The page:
- decreased litigation length benefits both the plaintiff (the patient) and the defendant (the practitioner;
- “A shorter trial means lower court and lawyer fees for both parties, results in quicker payment to the patient, when applicable, and is less damaging to the practitioner's practice.”
A paper entitled “Does Sorry Work? – The Impact of Apology Laws on Medical Malpractice” written by Benjamin Ho and Elaine Liu in 2010 had the following abstract:
Apologies made by physicians for adverse medical events have been identified as a mitigating factor in whether patients decide to litigate. However, doctors are socialized to avoid apologies because apologies admit guilt and invite lawsuits. An apology law, which specifies that a physician’s apology is inadmissible in court, is written to encourage patient-physician communication. Building on a simple model, we examine whether apology laws at the State level have an impact on malpractice lawsuits and settlements. Using a difference-in-differences estimation, we find that State-level apology laws could expedite the settlement process. Using individual level data, we also find that apology laws have the greatest reduction in average payment size and settlement time in cases involving more severe patient outcomes.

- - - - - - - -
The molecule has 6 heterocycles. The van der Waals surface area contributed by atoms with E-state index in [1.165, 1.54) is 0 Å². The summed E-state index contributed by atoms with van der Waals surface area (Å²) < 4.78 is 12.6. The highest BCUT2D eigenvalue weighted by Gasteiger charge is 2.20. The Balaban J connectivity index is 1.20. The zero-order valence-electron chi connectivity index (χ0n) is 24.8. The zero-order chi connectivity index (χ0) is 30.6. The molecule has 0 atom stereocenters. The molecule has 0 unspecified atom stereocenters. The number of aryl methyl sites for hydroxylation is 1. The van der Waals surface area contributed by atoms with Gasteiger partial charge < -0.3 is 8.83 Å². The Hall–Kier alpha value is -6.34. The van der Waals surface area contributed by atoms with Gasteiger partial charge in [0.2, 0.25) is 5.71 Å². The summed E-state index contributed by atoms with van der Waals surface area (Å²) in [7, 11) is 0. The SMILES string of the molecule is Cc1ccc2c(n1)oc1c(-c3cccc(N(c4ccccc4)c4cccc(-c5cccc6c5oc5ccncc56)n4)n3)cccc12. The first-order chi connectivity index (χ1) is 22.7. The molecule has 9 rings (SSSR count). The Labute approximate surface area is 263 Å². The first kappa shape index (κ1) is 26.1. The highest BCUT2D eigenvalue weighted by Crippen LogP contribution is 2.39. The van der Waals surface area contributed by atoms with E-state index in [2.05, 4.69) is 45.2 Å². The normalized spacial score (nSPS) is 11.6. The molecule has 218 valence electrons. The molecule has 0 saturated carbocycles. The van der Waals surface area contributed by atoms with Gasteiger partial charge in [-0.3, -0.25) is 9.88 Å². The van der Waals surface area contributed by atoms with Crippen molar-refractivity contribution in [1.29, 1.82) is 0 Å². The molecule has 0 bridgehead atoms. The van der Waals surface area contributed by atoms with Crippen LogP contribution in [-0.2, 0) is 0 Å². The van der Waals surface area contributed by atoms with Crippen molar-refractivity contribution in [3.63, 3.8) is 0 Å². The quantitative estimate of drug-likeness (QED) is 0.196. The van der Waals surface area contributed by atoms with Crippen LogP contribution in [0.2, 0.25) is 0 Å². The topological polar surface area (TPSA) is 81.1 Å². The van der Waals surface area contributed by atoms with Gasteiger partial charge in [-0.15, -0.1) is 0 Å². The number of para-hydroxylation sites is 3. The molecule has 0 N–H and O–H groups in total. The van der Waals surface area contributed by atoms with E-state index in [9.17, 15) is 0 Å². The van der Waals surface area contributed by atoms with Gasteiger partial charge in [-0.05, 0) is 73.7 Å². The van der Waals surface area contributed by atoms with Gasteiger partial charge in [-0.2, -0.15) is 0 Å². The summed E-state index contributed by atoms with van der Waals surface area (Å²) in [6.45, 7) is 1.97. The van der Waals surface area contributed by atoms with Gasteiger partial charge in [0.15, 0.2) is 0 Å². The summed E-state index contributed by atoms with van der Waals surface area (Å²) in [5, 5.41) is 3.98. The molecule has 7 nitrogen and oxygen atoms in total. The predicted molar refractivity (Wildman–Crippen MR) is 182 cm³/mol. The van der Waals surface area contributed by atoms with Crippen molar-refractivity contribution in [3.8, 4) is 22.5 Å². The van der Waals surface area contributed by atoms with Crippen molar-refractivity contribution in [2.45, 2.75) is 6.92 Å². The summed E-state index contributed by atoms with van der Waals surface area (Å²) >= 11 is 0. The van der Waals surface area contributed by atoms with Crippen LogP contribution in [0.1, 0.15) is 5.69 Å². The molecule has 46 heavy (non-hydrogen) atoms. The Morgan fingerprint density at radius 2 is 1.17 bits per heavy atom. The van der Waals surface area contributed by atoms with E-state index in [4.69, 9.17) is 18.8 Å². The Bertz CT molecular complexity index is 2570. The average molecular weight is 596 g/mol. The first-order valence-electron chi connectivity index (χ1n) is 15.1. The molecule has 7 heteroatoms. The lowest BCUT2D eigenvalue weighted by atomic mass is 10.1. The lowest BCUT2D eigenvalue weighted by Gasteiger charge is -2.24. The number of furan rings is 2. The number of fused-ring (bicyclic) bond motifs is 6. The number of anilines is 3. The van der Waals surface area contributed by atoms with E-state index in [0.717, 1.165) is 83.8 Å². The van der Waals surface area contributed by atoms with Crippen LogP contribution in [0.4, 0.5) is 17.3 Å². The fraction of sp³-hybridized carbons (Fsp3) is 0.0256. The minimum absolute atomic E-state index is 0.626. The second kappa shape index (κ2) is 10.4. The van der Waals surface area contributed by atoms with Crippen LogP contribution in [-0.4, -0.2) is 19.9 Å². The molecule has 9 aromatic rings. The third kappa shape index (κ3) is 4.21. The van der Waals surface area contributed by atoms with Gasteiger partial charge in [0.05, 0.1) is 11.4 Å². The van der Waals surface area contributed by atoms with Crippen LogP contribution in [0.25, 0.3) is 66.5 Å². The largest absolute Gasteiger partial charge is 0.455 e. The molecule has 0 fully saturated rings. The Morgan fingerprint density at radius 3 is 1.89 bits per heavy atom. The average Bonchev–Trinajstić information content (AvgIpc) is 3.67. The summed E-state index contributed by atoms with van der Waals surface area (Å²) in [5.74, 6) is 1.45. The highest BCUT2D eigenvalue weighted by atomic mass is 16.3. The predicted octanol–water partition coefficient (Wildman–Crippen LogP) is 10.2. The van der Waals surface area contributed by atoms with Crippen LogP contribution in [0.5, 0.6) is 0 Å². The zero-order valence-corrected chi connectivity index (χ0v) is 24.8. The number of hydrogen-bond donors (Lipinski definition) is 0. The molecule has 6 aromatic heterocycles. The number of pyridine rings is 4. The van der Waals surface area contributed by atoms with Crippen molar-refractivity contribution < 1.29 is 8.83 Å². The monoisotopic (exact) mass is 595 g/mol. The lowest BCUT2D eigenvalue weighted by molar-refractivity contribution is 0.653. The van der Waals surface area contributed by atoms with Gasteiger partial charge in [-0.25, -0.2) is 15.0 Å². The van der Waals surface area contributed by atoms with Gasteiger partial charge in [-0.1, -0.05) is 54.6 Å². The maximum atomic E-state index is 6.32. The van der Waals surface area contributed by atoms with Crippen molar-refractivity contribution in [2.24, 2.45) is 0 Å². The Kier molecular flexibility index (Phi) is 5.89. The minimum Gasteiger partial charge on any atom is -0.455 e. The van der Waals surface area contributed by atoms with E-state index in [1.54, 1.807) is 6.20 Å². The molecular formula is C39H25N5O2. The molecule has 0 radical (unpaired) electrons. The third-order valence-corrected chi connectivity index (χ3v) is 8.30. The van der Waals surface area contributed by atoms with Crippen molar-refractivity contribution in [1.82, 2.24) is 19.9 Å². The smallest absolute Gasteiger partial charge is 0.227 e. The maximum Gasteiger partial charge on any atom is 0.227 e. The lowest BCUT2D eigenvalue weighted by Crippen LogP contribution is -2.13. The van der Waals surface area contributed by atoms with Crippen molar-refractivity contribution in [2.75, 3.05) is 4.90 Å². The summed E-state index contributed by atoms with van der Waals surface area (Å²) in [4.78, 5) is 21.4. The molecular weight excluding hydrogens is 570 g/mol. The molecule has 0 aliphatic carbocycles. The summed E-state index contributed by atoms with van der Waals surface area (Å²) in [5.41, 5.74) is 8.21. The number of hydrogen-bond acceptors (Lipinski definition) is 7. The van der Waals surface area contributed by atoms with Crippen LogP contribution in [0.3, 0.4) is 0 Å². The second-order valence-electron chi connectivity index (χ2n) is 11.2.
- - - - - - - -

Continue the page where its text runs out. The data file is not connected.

It appears the working assumption may be correct. We await the release of Canadian data or studies eagerly. Until then health care professionals should be guided by their policies, procedures, and advisors.